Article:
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Blazon
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Composition Tinctures Charges Blazon Beasts of Charge Heraldic Beasts Design Structure Interpretation Crests Supporters

The rules of blazon 

Blazoning exampleBlazon arranges its six tinctures in two main groups - metals and colors. (There is also a third group, furs: Ermine and Vair.) It places Argent and Or in the first, Gules, Sable, Azure and Vert in the second. 

The basic rule is that a color may not be placed on a color or a metal on a metal. To take the case of a shield depicting a lion: if the field of this shield is Gules (red), the lion may be Argent (silver/white), Or (gold/yellow) but 
not Azure (blue), Sable (black) or Vert (greenj because Azure, Sable and Vert belong to the same group as Gules. Conversely, if the field of the shield is Argent; the lion can be Gules, Azure, Sable or Vert, but not Or. These fundamental rules have existed since the origin of arms and have almost always been respected - it is rare to find one per cent of infringements in a given body of arms. It is assumed that this rule was borrowed from banners and their insignia, which had a considerable influence on early arms, and was primarily a question of visibility. The first arms, which all had two tinctures, were designed as visual signs made to be seen from afar and immediately identifiable in battle. In fact red is easier to distinguish when placed against white or yellow than against blue, black or green.

But these questions of visibility do not fully explain these rules. They also date back to the very rich symbolism of tinctures during the feudal period, a symbolism that was undergoing major changes at the time. For the new social order that was becoming established in the West after the millennium was accompanied by a new system of tinctures: white, red and black were no longer the only basic tinctures as was often the case in classical antiquity and the late Middle Ages; blue, green and yellow were now promoted to the same rank, in social life as in all the codes relating to it. The emergent science of heraldry was one of these codes.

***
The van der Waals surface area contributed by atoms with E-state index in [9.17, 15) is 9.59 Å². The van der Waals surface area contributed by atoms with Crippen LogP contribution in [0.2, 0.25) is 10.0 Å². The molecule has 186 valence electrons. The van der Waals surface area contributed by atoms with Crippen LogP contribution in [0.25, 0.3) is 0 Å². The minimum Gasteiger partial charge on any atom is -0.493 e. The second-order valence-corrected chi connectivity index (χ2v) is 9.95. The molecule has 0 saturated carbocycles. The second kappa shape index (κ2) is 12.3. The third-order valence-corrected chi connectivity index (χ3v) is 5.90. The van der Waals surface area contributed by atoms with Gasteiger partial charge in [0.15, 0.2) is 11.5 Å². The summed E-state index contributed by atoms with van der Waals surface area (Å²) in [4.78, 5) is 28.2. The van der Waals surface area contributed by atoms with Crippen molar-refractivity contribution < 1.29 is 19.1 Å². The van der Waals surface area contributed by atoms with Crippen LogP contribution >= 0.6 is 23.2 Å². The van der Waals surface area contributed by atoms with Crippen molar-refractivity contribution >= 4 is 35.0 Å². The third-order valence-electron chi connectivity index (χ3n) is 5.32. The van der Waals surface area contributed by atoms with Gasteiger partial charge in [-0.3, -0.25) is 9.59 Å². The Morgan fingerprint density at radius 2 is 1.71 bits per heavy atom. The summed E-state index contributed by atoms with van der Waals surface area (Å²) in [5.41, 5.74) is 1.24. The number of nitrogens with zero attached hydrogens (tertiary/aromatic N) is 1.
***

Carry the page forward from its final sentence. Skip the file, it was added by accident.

Medieval CrestWhatever their origin, over the centuries these rules on the use of tinctures governed all the arms that were created. However, they were often infringed when two or more different arms were combined (or marshaled) within one shield and two tinctures that should in principle not touch each other necessarily became adjacent. When Edward III proclaimed himself King of France in 1337, he combined the arms of the two kingdoms on the same shield. In the new shield created by `quartering', the Azure field of the arms of France necessarily touched the Gules field of the arms of England.

Beasts of Charge

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Rampart of black and yellow shields